AeroGarden v. Power Plant Pro
February 19, 2010 11:21 AM   Subscribe

Help me choose between AeroGarden and Power Plant Pro? Please?

I'm at the point in my growth as a cook that it's time to get serious about ingredients. I'd love to start growing my own herbs, but apartment life isn't exactly conducive to starting one's own garden. I also live in a part of the country with snow on the ground for about four months out of the year, so moving things inside sounds like a good idea.

Thing is, I really don't want to mess with dirt indoors if I can help it. Enter hydroponics. I've found two commercially-available do-it-yourself hydroponics machines, the AeroGrow AeroGarden and the Prepara Power Plant Pro. Currently I'm leaning towards the latter because while the AeroGarden requires you to buy these, which can get expensive pretty quickly, the Prepara product lets you use your own seeds with much cheaper sponge refils (30 for $10). Other than that they seem pretty much equivalent.

I'm hoping the Hive Mind has people that have used both and can talk about their experiences with each machine. Please help me get my indoor garden started!

General comments on the quality of produce from either machine are obviously welcome.
posted by valkyryn to Home & Garden (7 answers total) 12 users marked this as a favorite
 
AeroGrow also offers a 'use your own seeds' kit. It comes in a 3-season size if you want to save by buying in bulk. Not as cheap as the PrePara (31 pods for $25 compared to 30 for $10), but roughly comparable.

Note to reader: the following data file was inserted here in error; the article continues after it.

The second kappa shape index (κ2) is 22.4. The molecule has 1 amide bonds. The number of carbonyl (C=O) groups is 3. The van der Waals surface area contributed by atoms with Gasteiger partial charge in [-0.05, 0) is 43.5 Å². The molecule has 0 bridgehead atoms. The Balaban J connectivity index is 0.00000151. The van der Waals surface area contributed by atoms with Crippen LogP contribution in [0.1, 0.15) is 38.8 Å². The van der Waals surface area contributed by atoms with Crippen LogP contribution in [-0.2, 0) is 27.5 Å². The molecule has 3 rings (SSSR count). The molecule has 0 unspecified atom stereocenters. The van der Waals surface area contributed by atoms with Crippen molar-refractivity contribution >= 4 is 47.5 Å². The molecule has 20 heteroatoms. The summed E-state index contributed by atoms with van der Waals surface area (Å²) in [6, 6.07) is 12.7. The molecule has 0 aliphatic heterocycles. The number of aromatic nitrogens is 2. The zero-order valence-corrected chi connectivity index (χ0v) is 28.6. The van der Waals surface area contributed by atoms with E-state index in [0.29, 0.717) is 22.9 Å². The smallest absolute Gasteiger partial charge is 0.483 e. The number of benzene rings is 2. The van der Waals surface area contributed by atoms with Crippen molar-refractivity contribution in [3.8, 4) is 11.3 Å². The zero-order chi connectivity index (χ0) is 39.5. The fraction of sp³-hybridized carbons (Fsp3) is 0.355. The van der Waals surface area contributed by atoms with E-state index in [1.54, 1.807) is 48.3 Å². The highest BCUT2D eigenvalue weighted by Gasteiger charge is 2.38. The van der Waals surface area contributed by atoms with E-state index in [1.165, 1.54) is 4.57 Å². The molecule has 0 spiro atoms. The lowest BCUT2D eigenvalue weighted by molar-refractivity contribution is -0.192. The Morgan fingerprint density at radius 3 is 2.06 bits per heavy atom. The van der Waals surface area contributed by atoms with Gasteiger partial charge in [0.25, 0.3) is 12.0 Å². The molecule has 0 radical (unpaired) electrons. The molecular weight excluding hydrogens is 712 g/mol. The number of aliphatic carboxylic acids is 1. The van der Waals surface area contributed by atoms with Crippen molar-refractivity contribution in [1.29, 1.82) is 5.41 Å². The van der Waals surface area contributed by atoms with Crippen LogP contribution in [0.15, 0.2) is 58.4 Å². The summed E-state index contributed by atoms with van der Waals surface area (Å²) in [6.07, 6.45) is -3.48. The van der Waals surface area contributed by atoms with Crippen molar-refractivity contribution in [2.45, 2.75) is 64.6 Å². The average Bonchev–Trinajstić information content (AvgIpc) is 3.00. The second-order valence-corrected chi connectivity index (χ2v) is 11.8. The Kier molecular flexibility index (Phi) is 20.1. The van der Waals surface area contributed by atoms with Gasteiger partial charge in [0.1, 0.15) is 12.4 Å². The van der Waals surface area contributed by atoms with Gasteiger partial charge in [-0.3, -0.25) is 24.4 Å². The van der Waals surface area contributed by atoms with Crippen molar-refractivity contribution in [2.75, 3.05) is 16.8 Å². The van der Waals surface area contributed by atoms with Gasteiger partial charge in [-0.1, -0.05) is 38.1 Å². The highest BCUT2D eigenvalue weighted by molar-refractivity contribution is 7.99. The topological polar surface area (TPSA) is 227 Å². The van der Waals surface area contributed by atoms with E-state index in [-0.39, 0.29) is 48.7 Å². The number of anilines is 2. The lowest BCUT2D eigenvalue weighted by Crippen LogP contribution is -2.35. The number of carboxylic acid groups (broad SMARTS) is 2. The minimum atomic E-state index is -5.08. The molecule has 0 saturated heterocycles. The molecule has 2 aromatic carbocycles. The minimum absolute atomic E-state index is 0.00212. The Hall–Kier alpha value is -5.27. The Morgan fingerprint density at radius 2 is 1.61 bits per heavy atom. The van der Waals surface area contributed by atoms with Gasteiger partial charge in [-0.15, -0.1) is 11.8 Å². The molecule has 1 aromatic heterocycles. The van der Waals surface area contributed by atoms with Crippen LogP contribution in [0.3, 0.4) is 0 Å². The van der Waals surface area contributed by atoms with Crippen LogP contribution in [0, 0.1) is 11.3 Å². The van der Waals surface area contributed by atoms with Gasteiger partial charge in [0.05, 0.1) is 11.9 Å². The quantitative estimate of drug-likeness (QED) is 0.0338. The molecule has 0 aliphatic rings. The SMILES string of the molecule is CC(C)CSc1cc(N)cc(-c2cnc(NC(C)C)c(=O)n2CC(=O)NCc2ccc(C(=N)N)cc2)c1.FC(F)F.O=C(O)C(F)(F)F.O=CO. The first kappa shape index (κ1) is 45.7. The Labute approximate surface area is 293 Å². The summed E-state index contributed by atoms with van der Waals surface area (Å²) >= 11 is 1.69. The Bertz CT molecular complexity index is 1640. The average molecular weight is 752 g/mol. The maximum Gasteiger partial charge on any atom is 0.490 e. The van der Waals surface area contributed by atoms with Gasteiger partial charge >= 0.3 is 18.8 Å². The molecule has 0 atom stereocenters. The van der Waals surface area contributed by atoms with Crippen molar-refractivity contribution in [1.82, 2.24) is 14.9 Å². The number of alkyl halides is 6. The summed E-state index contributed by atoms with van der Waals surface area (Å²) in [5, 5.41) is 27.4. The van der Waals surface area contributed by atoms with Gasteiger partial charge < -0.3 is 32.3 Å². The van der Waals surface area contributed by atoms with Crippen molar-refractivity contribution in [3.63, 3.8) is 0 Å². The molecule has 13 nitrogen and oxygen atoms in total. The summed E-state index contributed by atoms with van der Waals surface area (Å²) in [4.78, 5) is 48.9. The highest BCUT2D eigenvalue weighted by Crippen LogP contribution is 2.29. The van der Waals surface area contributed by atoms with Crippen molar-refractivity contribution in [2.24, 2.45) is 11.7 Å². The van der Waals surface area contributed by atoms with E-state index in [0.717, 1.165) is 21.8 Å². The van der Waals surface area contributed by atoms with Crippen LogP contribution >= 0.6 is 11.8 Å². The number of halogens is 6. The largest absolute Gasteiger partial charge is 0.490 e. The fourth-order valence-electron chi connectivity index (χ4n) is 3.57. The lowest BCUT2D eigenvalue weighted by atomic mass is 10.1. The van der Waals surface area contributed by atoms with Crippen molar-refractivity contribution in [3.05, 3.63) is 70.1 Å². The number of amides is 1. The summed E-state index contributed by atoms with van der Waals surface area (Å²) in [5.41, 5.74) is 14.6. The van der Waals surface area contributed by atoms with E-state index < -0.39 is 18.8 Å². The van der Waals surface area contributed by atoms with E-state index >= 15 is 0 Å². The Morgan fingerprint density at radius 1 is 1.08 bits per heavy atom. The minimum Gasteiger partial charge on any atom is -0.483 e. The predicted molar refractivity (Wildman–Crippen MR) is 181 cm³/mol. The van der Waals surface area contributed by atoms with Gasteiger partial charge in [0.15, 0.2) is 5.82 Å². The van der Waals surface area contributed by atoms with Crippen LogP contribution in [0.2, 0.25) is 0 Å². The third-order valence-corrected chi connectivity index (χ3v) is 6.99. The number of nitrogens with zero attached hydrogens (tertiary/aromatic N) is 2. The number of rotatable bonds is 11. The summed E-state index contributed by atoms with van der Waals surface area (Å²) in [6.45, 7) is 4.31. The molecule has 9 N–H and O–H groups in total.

My experience with an original 7 pod AeroGarden is that some herbs work better than others, though that may be a function of the seeds that are included. I've never tried using my own seeds. Basils of all kinds work really well. Mint worked alright, as did thyme. Cilantro worked well. Dill worked some times. Chives never took for us.

The salad greens are only so-so. We consistently got very thin (think onion skin paper) leaves that lacked substance. We have the ability to plant larger vegetables outdoors, so I've never tried the green beans, tomatoes, etc.

On the whole we're pretty happy with it. In a month or so we're going to start another round of herbs so that the harvest will coincide with our outdoor vegetables.
posted by jedicus at 11:38 AM on February 19, 2010


I have only owned the AeroGarden and adore it. Seedlings start in 2 days and you can start pinching leaves in less than a month. Almost everything we've grown in it has been very prolific. A possible downside is the constant very faint hum, which may drive you crazy if that sort of things affects you. I noticed it the first day or two, then never noticed it again.

Did you know that you can make your own pods? It's a good, pretty cheap way to get your own specific combinations of plants going all at once, rather than ordering pods to mix and match. Like the AeroGarden herb pack pods, which was the first set we bought - they included (at the time) mint and oregano, two things we weren't interested in growing. So we made our own parsley and rosemary pods instead of those two, and it worked fine. Since then we've made all of our own pods.

Chives never took for us.

We had the same experience - very dinky chives. Not worth the space afforded it at all.

Absolute best growers for us so far have been basil, thyme, parsley, and dill.
posted by iconomy at 11:48 AM on February 19, 2010


I got an aerogrow for cheap, new, from a junk store. May have been the machine, but I found that after a few months, my plants were getting pretty dang moldy, and smelling up the apartment. had to ditch the whole batch.
posted by CharlesV42 at 11:53 AM on February 19, 2010


We like our Aerogarden quite a lot (original 7 pod as well). Everything grew really well (the basil in particular went berserk and tried to stage a takeover. Then it got infiltrated with aphids. Sad trombone.). Starting a new round of herbs soon. It's pretty great to have the fresh stuff around for everyday cooking.